Thailand’s Board of Investment says companies spending at least TB10 billion ($294 million) to produce new types of vehicles will be exempt from corporate income tax, no matter how much money they make.
The board, chaired by Prime Minister Abhisit Vejjajiva, says the strategy to boost the recession-hit automotive market is aimed at projects that will produce vehicles not previously built in Thailand.
Applications for the new investment privileges must be made by next year. The tax exemption period is expected to last five to seven years and includes a waiver of tariffs on machinery imports.
Companies listed on the Stock Exchange of Thailand generally pay a 25% corporate income-tax rate for an initial net profit of TB300 million ($8.8 million).
“We expect to lure giant car makers to move their production base to Thailand and stir up stagnant automotive investment,” board Secretary-General Atchaka Brimble tells the media.
“We want to attract new investments from auto makers to use Thailand as their production base for exports of new-technology vehicles such as hybrid cars.”
The Nation newspaper says qualifying projects must produce at least 100,000 vehicles annually within the first five years of operation.
“These vehicles must be models that have never been produced locally," Atchaka says.
The auto maker also must invest in a new assembly line. Additionally, the TB10 million outlay must exclude land cost and circulated capital.
Atchaka saysMotor Corp., which produces hybrid vehicles in Thailand, does not qualify for the new scheme because it previously expanded its existing manufacturing lines for such vehicles and, therefore. has not made a new investment for production relocation.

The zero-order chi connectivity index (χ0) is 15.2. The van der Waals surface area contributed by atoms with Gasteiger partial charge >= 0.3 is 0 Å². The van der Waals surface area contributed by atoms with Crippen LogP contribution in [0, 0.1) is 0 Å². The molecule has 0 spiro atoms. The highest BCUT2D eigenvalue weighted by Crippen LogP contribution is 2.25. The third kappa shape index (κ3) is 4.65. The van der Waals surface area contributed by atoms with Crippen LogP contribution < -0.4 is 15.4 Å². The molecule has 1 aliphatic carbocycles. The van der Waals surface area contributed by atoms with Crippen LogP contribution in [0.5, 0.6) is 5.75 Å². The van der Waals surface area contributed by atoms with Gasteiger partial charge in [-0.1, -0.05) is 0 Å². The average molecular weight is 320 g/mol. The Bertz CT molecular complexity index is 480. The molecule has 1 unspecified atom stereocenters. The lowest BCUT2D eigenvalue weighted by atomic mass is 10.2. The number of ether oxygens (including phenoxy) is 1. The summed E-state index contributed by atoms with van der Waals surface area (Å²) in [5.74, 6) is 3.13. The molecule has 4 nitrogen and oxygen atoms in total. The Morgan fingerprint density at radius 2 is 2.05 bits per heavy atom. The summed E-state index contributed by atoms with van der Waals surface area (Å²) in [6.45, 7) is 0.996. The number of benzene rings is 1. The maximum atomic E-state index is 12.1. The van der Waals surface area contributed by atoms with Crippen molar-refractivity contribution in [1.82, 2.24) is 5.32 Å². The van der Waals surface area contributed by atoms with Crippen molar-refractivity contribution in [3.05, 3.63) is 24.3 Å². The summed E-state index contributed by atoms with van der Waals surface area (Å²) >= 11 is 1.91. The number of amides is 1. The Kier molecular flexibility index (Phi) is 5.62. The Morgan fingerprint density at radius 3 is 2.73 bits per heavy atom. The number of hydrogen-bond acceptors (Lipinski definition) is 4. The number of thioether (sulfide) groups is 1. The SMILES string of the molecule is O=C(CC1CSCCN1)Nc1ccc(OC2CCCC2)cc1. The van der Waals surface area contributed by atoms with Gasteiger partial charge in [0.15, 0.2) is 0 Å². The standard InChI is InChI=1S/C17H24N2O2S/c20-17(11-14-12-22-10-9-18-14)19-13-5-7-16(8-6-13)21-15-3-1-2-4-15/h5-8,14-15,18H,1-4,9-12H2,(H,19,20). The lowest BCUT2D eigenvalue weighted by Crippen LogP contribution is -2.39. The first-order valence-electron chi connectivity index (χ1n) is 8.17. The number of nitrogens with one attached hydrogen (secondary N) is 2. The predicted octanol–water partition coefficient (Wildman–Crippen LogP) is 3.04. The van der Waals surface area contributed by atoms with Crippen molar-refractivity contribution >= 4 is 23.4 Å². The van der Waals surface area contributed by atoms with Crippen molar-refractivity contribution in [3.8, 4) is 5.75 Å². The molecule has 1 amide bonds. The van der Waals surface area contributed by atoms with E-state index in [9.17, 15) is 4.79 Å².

The Bangkok Post reports Atchaka as sayingMotor Co. is considering increasing its investment in Thailand, among other countries in the region.
Finance Minister Korn Chatikavanij tells the newspaper he met with representatives from bothand Corp., and says both expressed interest in new investment in the country.
GM Southeast Asian Operations and Chevrolet Sales (Thailand) Ltd. CEO Steve Carlisle recently was quoted by The Nation newspaper as saying, “We will not let the economic crisis affect our investment plan in Thailand. Even though GM in the U.S. will lay off some of its workforce, we have no such plan here.”
Korn says Thailand will offer the two auto makers special privileges, but they will not be given low-interest loans because the government would then have to provide similar loans to other companies.
“I am confident the two companies will invest in Thailand,” he says. “If the political situation is peaceful, like (it has been) the previous weeks, investors will be more confident about doing business here.”